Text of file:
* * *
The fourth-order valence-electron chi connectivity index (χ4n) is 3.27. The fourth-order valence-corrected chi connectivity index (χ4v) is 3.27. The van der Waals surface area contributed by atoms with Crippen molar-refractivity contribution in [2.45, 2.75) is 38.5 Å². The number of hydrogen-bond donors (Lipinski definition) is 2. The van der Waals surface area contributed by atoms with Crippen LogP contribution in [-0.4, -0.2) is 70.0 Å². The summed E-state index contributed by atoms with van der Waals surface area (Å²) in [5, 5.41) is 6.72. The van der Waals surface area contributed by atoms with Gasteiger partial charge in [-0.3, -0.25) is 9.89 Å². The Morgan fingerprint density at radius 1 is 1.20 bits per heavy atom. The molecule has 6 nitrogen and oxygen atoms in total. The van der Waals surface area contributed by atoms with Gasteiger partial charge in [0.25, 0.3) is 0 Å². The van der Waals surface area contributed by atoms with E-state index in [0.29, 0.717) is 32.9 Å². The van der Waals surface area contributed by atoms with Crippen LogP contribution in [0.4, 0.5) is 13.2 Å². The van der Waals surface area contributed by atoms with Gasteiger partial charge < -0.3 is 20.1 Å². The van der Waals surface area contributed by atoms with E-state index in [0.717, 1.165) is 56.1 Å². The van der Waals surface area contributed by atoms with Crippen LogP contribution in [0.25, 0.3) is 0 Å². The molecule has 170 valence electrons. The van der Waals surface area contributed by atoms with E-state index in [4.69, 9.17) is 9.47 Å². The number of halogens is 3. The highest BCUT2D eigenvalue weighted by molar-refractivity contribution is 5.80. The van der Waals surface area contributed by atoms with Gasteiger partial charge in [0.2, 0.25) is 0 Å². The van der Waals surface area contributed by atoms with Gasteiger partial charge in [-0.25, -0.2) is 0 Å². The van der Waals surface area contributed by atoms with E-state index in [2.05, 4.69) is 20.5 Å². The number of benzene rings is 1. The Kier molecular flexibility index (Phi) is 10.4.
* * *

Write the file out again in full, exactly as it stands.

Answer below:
The fourth-order valence-electron chi connectivity index (χ4n) is 3.27. The fourth-order valence-corrected chi connectivity index (χ4v) is 3.27. The van der Waals surface area contributed by atoms with Crippen molar-refractivity contribution in [2.45, 2.75) is 38.5 Å². The number of hydrogen-bond donors (Lipinski definition) is 2. The van der Waals surface area contributed by atoms with Crippen LogP contribution in [-0.4, -0.2) is 70.0 Å². The summed E-state index contributed by atoms with van der Waals surface area (Å²) in [5, 5.41) is 6.72. The van der Waals surface area contributed by atoms with Gasteiger partial charge in [-0.3, -0.25) is 9.89 Å². The Morgan fingerprint density at radius 1 is 1.20 bits per heavy atom. The molecule has 6 nitrogen and oxygen atoms in total. The van der Waals surface area contributed by atoms with Gasteiger partial charge in [0.25, 0.3) is 0 Å². The van der Waals surface area contributed by atoms with E-state index in [0.29, 0.717) is 32.9 Å². The van der Waals surface area contributed by atoms with Crippen LogP contribution in [0.4, 0.5) is 13.2 Å². The van der Waals surface area contributed by atoms with Gasteiger partial charge < -0.3 is 20.1 Å². The van der Waals surface area contributed by atoms with E-state index in [0.717, 1.165) is 56.1 Å². The van der Waals surface area contributed by atoms with Crippen LogP contribution in [0.25, 0.3) is 0 Å². The molecule has 170 valence electrons. The van der Waals surface area contributed by atoms with E-state index in [4.69, 9.17) is 9.47 Å². The number of halogens is 3. The highest BCUT2D eigenvalue weighted by molar-refractivity contribution is 5.80. The van der Waals surface area contributed by atoms with Gasteiger partial charge in [0.2, 0.25) is 0 Å². The van der Waals surface area contributed by atoms with Gasteiger partial charge in [-0.25, -0.2) is 0 Å². The van der Waals surface area contributed by atoms with E-state index in [2.05, 4.69) is 20.5 Å². The number of benzene rings is 1. The Kier molecular flexibility index (Phi) is 10.4.